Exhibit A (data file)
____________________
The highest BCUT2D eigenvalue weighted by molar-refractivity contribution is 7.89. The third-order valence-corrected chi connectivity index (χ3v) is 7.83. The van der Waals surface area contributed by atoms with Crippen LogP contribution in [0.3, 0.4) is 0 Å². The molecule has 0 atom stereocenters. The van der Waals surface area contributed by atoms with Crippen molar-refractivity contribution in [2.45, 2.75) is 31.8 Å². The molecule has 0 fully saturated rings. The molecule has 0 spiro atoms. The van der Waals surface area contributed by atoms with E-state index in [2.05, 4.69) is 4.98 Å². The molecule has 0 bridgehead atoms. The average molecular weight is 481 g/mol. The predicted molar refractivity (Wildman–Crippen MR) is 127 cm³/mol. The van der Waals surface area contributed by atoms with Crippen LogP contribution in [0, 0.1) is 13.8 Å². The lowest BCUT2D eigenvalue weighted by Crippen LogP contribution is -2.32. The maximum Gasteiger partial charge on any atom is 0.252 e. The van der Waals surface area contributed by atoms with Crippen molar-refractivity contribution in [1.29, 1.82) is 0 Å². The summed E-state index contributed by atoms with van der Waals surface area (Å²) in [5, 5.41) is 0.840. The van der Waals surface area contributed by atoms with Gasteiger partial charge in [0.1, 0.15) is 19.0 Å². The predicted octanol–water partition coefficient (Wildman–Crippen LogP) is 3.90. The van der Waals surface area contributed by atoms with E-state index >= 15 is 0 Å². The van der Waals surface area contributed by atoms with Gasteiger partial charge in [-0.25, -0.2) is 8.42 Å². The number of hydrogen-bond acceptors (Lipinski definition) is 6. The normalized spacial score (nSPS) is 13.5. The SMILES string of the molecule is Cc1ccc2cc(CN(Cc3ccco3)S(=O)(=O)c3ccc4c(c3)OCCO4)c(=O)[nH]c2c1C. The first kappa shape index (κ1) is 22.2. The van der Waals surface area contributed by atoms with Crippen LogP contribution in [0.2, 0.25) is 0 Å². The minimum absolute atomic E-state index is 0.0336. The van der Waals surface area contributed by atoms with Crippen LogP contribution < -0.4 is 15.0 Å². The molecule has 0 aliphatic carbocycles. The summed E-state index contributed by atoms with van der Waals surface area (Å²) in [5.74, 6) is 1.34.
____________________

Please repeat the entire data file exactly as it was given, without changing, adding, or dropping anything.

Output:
The highest BCUT2D eigenvalue weighted by molar-refractivity contribution is 7.89. The third-order valence-corrected chi connectivity index (χ3v) is 7.83. The van der Waals surface area contributed by atoms with Crippen LogP contribution in [0.3, 0.4) is 0 Å². The molecule has 0 atom stereocenters. The van der Waals surface area contributed by atoms with Crippen molar-refractivity contribution in [2.45, 2.75) is 31.8 Å². The molecule has 0 fully saturated rings. The molecule has 0 spiro atoms. The van der Waals surface area contributed by atoms with E-state index in [2.05, 4.69) is 4.98 Å². The molecule has 0 bridgehead atoms. The average molecular weight is 481 g/mol. The predicted molar refractivity (Wildman–Crippen MR) is 127 cm³/mol. The van der Waals surface area contributed by atoms with Crippen LogP contribution in [0, 0.1) is 13.8 Å². The lowest BCUT2D eigenvalue weighted by Crippen LogP contribution is -2.32. The maximum Gasteiger partial charge on any atom is 0.252 e. The van der Waals surface area contributed by atoms with Crippen molar-refractivity contribution in [1.29, 1.82) is 0 Å². The summed E-state index contributed by atoms with van der Waals surface area (Å²) in [5, 5.41) is 0.840. The van der Waals surface area contributed by atoms with Gasteiger partial charge in [0.1, 0.15) is 19.0 Å². The predicted octanol–water partition coefficient (Wildman–Crippen LogP) is 3.90. The van der Waals surface area contributed by atoms with E-state index >= 15 is 0 Å². The van der Waals surface area contributed by atoms with Gasteiger partial charge in [-0.25, -0.2) is 8.42 Å². The number of hydrogen-bond acceptors (Lipinski definition) is 6. The normalized spacial score (nSPS) is 13.5. The SMILES string of the molecule is Cc1ccc2cc(CN(Cc3ccco3)S(=O)(=O)c3ccc4c(c3)OCCO4)c(=O)[nH]c2c1C. The first kappa shape index (κ1) is 22.2. The van der Waals surface area contributed by atoms with Crippen LogP contribution in [0.2, 0.25) is 0 Å². The minimum absolute atomic E-state index is 0.0336. The van der Waals surface area contributed by atoms with Crippen LogP contribution < -0.4 is 15.0 Å². The molecule has 0 aliphatic carbocycles. The summed E-state index contributed by atoms with van der Waals surface area (Å²) in [5.74, 6) is 1.34.